WTF: Why Can't We Redeem the Deposits Listed on All Beverage Containers? | WTF | Seven Days | Vermont's Independent Voice

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WTF: Why Can't We Redeem the Deposits Listed on All Beverage Containers?


Still from "The Bottle Deposit" episode on "Seinfeld" - PHOTO ILLUSTRAION KIRSTEN CHENEY
  • Photo Illustraion Kirsten Cheney
  • Still from "The Bottle Deposit" episode on "Seinfeld"

Summer's arrival heralded the official start of outdoor drinking season, when many Vermonters grab a cold six-pack of their favorite craft beer, mead or hard cider. But buyers of boozy beverages may discover that the deposits they pay at the register for those recyclable cans or bottles don't equal what they get back from the retailer or redemption center when they return the empties.

In fact, one reader wrote in recently to ask why he gets back 5 cents apiece on his empty beer cans and bottles but bupkes for those used for cider and mead. And yet, that same Vermont-made cider or mead container, which can't be redeemed in the Green Mountain State, is returnable in Maine and Hawaii for a nickel. WTF?

To make sense of such consumption-fueled confusion, we reached out to Rebecca Webber, an environmental analyst with the Vermont Department of Environmental Conservation and the administrative lead person on Vermont’s beverage container and redemption law, aka the bottle bill.

As Webber explained, other states' bottle redemption laws cover different beverages. The Vermont statute, first enacted in 1973 to reduce roadside litter and increase recycling, covers "beer or other malt beverages and mineral waters, mixed wine drink, soda water and carbonated soft drinks in liquid form and intended for human consumption." In 1990, Vermont added liquor and spirits to the mix. However, Vermont's bottle bill has never included hard cider, mead, or nonalcoholic beverages such as juice, milk and water.

Other states have bottle bills that include additional beverages such as water, sports drinks, wine, mead and hard cider. If Vermont producers want to sell their products in those states, Webber explained, they have to comply with those states' laws, which includes properly labeling their containers. Rather than use state-specific packaging, she noted, manufacturers label their containers with deposit information for each state where their product is covered by a bottle law.

What about cans of Vermont-made hard cider that are imprinted with the 5-cent deposit symbol on top? According to Webber, Vermont retailers aren't supposed to charge a deposit on those beverages, as they're not included in Vermont's bottle bill and hence aren't redeemable in this state.

Does that mean you could buy hard cider in Vermont, where you pay no deposit, then drive to Maine and cash in your empties? Some readers may remember the two-part "Seinfeld" episode from 1996 in which two characters tried such a scheme. In that episode, aptly named "The Bottle Deposit," Newman the postal worker plots with Kramer to drive a U.S. mail truck full of empties from New York to Michigan, where cans and bottles are redeemable for 10 cents apiece rather than New York's 5 cents.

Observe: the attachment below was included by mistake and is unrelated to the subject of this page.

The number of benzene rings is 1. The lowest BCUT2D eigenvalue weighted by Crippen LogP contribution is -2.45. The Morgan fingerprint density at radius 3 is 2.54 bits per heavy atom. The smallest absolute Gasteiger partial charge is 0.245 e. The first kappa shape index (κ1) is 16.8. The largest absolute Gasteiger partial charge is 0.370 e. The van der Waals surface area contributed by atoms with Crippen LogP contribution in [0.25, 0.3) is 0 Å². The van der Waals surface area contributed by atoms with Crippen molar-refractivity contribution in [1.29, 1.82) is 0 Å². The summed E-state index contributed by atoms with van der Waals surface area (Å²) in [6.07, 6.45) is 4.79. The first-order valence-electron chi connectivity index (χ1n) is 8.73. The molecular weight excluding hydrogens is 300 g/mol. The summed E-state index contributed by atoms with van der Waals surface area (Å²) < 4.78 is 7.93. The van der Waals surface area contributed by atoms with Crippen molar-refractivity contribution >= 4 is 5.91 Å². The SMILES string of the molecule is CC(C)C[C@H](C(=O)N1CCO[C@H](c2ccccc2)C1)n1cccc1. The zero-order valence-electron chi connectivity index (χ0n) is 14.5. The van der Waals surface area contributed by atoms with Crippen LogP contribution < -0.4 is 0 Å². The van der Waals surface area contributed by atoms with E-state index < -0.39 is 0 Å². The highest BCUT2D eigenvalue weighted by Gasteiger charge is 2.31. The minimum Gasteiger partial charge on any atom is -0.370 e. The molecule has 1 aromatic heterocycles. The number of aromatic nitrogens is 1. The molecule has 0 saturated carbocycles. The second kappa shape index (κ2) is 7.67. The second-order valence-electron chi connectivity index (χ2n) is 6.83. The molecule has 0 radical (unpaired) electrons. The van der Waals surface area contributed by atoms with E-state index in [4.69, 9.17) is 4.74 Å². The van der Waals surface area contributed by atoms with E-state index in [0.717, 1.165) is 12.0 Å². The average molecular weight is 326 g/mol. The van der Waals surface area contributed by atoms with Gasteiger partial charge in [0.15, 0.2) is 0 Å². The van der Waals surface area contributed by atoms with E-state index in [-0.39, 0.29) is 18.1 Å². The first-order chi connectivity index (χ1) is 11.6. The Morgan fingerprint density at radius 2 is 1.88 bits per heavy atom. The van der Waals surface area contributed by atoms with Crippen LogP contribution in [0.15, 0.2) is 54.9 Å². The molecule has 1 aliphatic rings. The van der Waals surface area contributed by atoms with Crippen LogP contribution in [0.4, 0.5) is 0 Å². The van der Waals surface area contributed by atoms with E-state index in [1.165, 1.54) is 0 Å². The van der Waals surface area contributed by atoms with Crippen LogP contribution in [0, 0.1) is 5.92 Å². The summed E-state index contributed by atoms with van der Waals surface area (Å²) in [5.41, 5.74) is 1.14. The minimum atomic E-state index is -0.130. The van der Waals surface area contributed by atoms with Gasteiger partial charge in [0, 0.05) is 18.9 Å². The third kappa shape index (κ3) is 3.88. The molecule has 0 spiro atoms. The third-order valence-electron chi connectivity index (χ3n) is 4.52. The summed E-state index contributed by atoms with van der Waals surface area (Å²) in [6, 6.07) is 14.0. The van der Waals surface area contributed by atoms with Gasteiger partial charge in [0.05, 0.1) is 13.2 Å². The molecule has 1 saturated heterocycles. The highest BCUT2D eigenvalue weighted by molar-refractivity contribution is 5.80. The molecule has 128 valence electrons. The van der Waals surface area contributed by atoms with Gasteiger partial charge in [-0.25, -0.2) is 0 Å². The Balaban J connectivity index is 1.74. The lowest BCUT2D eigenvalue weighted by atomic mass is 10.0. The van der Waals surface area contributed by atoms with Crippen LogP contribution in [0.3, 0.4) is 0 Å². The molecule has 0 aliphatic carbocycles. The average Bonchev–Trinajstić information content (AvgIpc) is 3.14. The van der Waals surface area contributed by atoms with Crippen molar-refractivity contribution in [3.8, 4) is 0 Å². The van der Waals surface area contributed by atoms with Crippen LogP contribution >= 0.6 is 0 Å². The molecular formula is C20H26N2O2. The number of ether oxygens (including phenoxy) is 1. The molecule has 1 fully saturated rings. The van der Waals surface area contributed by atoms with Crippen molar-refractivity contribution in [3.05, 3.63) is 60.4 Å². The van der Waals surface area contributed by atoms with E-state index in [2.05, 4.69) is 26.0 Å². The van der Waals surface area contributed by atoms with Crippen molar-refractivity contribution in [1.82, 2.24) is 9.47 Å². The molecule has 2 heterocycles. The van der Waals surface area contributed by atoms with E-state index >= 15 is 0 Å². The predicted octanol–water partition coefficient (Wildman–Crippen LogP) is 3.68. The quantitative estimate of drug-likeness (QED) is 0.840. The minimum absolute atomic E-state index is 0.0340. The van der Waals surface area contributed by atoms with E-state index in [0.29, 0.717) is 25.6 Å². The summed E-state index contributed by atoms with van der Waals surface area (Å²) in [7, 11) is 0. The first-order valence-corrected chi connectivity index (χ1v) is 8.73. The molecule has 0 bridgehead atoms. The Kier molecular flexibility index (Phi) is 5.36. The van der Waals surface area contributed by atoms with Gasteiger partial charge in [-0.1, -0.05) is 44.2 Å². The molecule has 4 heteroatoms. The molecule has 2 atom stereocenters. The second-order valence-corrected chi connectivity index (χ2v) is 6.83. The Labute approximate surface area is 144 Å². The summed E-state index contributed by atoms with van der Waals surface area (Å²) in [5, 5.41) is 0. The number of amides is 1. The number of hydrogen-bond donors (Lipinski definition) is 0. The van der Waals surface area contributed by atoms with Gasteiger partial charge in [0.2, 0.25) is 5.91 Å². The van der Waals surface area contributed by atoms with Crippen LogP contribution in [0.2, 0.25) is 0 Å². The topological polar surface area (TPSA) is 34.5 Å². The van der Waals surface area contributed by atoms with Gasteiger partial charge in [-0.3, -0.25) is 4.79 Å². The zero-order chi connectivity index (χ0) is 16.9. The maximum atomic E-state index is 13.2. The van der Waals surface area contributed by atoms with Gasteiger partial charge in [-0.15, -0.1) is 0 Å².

Theoretically, such a moneymaking ploy is doable — assuming that, like Newman and Kramer, you're willing to risk a criminal record for a mere pocketful of nickels. As Webber pointed out, deposits are redeemable only in the state where the beverage was purchased. Redeeming a container in Vermont that was purchased in New Hampshire, which has no bottle redemption program, is against the law because the consumer didn't pay a deposit or handling fee at the time of purchase. (More on handling fees below.)

Likewise, buying a hard cider in Vermont and bringing the container to Maine or Hawaii for redemption is fraud under Maine and Hawaii law — and voyaging to the latter is also a preposterously long trip for a nickel.

Now what's all this about handling fees? Here's where things get slightly more complicated. Under Vermont law, at the time of purchase, consumers pay a 5-cent deposit, along with a handling fee — presumably built into the total price of the product — of a 3.5 to 4 cents, depending upon how those containers can be sorted later for recycling. That handling fee ultimately goes to the retailer or redemption center to cover their cost of taking back all of those empties.

Estimates on the percentage of containers that actually get redeemed "vary widely," Webber added. Because the state tracks only what comes back, not what is sold, there are no hard figures on Vermont's bottle bill recycling rate. However, a 2013 state report estimated Vermont's return rate at 75 percent.

And who gets the 8.5 to 9 cents when a container doesn't get redeemed but ends up in a landfill or roadside ditch? For years the manufacturer/distributor kept that money — estimated at more than $2 million annually. However, thanks to S.285, a Vermont law passed last year that goes into effect in October, the handling fee will stay with the manufacturer/distributor, but the remaining 5-cent deposit will go to Vermont's Clean Water Fund. There, it'll be used for water quality projects such as restoring riparian areas, improving stormwater infrastructure, and helping farmers keep their pesticides and cow poop out of Vermont's waterways.

In short, if you're the lazy type who tosses your empties into the recycling bin or trash rather than running them back to the store, take some comfort in knowing that your 5-cent deposit is going to a worthy cause and that, in another sense, you've been redeemed.

The original print version of this article was headlined "Why Can't We Redeem the Deposits Listed on All Beverage Containers?"

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